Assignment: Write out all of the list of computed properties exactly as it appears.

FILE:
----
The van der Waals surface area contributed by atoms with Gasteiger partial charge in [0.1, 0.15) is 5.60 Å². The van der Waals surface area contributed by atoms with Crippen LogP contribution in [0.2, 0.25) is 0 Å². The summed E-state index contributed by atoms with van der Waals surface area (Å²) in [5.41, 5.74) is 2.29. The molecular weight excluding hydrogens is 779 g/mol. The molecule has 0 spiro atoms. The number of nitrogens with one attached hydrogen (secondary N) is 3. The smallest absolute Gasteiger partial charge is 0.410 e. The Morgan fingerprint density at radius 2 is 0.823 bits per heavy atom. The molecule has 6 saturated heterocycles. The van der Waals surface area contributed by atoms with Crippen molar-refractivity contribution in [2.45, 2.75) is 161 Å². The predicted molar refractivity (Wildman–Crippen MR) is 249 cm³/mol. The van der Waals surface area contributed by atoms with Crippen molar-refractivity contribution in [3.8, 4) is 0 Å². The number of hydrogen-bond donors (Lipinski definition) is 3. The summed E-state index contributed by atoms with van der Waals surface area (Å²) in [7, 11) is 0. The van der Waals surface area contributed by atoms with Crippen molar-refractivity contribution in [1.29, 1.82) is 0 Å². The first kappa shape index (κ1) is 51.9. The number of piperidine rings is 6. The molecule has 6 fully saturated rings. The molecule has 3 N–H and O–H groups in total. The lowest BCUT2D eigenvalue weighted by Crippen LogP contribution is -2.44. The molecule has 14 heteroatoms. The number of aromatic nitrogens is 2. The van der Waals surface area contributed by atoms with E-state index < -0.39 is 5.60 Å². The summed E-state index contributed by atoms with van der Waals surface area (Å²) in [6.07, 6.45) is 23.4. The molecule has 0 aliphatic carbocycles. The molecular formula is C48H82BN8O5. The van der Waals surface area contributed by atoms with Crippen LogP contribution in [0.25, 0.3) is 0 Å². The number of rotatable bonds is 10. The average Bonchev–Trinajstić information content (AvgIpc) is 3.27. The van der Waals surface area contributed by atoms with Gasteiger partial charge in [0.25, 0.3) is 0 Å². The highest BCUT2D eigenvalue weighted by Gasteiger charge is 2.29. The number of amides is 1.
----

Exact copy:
The van der Waals surface area contributed by atoms with Gasteiger partial charge in [0.1, 0.15) is 5.60 Å². The van der Waals surface area contributed by atoms with Crippen LogP contribution in [0.2, 0.25) is 0 Å². The summed E-state index contributed by atoms with van der Waals surface area (Å²) in [5.41, 5.74) is 2.29. The molecular weight excluding hydrogens is 779 g/mol. The molecule has 0 spiro atoms. The number of nitrogens with one attached hydrogen (secondary N) is 3. The smallest absolute Gasteiger partial charge is 0.410 e. The Morgan fingerprint density at radius 2 is 0.823 bits per heavy atom. The molecule has 6 saturated heterocycles. The van der Waals surface area contributed by atoms with Crippen molar-refractivity contribution in [2.45, 2.75) is 161 Å². The predicted molar refractivity (Wildman–Crippen MR) is 249 cm³/mol. The van der Waals surface area contributed by atoms with Crippen molar-refractivity contribution in [3.8, 4) is 0 Å². The number of hydrogen-bond donors (Lipinski definition) is 3. The summed E-state index contributed by atoms with van der Waals surface area (Å²) in [7, 11) is 0. The van der Waals surface area contributed by atoms with Crippen molar-refractivity contribution in [1.29, 1.82) is 0 Å². The first kappa shape index (κ1) is 51.9. The number of piperidine rings is 6. The molecule has 6 fully saturated rings. The molecule has 3 N–H and O–H groups in total. The lowest BCUT2D eigenvalue weighted by Crippen LogP contribution is -2.44. The molecule has 14 heteroatoms. The number of aromatic nitrogens is 2. The van der Waals surface area contributed by atoms with E-state index < -0.39 is 5.60 Å². The summed E-state index contributed by atoms with van der Waals surface area (Å²) in [6.07, 6.45) is 23.4. The molecule has 0 aliphatic carbocycles. The molecular formula is C48H82BN8O5. The van der Waals surface area contributed by atoms with Crippen LogP contribution in [0.25, 0.3) is 0 Å². The number of rotatable bonds is 10. The average Bonchev–Trinajstić information content (AvgIpc) is 3.27. The van der Waals surface area contributed by atoms with Gasteiger partial charge in [0.25, 0.3) is 0 Å². The highest BCUT2D eigenvalue weighted by Gasteiger charge is 2.29. The number of amides is 1.